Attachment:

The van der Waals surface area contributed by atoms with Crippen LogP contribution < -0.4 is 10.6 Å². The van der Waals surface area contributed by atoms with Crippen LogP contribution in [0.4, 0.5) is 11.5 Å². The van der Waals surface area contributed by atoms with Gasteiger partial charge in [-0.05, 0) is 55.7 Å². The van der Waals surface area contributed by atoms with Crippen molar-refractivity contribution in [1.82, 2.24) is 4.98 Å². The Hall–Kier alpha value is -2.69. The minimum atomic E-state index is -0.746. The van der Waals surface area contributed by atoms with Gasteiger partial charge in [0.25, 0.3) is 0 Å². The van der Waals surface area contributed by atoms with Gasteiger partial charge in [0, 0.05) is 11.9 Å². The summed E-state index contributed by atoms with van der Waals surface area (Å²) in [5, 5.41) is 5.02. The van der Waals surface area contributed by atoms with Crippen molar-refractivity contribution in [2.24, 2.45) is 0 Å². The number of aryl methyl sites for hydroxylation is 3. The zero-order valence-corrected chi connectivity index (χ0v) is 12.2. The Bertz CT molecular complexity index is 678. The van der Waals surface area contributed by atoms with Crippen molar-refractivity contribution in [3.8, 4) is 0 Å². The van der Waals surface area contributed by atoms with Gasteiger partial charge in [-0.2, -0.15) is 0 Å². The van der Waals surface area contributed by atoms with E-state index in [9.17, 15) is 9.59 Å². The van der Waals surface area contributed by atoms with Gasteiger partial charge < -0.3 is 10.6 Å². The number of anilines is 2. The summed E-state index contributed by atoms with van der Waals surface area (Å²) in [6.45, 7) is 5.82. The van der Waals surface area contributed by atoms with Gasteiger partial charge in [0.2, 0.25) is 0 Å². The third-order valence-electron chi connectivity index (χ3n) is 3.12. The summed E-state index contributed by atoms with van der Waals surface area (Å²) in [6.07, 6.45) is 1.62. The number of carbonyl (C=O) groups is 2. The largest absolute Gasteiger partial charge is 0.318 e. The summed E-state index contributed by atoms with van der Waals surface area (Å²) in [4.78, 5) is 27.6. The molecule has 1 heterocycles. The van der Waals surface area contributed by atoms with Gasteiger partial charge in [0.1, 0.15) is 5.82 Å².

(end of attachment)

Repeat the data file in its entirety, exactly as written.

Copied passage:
The van der Waals surface area contributed by atoms with Crippen LogP contribution < -0.4 is 10.6 Å². The van der Waals surface area contributed by atoms with Crippen LogP contribution in [0.4, 0.5) is 11.5 Å². The van der Waals surface area contributed by atoms with Gasteiger partial charge in [-0.05, 0) is 55.7 Å². The van der Waals surface area contributed by atoms with Crippen molar-refractivity contribution in [1.82, 2.24) is 4.98 Å². The Hall–Kier alpha value is -2.69. The minimum atomic E-state index is -0.746. The van der Waals surface area contributed by atoms with Gasteiger partial charge in [0.25, 0.3) is 0 Å². The van der Waals surface area contributed by atoms with Gasteiger partial charge in [0, 0.05) is 11.9 Å². The summed E-state index contributed by atoms with van der Waals surface area (Å²) in [5, 5.41) is 5.02. The van der Waals surface area contributed by atoms with Crippen molar-refractivity contribution in [2.24, 2.45) is 0 Å². The number of aryl methyl sites for hydroxylation is 3. The zero-order valence-corrected chi connectivity index (χ0v) is 12.2. The Bertz CT molecular complexity index is 678. The van der Waals surface area contributed by atoms with Crippen molar-refractivity contribution in [3.8, 4) is 0 Å². The van der Waals surface area contributed by atoms with Gasteiger partial charge in [-0.2, -0.15) is 0 Å². The van der Waals surface area contributed by atoms with E-state index in [9.17, 15) is 9.59 Å². The van der Waals surface area contributed by atoms with Gasteiger partial charge < -0.3 is 10.6 Å². The number of anilines is 2. The summed E-state index contributed by atoms with van der Waals surface area (Å²) in [6.45, 7) is 5.82. The van der Waals surface area contributed by atoms with Gasteiger partial charge in [0.2, 0.25) is 0 Å². The third-order valence-electron chi connectivity index (χ3n) is 3.12. The summed E-state index contributed by atoms with van der Waals surface area (Å²) in [6.07, 6.45) is 1.62. The number of carbonyl (C=O) groups is 2. The largest absolute Gasteiger partial charge is 0.318 e. The summed E-state index contributed by atoms with van der Waals surface area (Å²) in [4.78, 5) is 27.6. The molecule has 1 heterocycles. The van der Waals surface area contributed by atoms with Gasteiger partial charge in [0.1, 0.15) is 5.82 Å².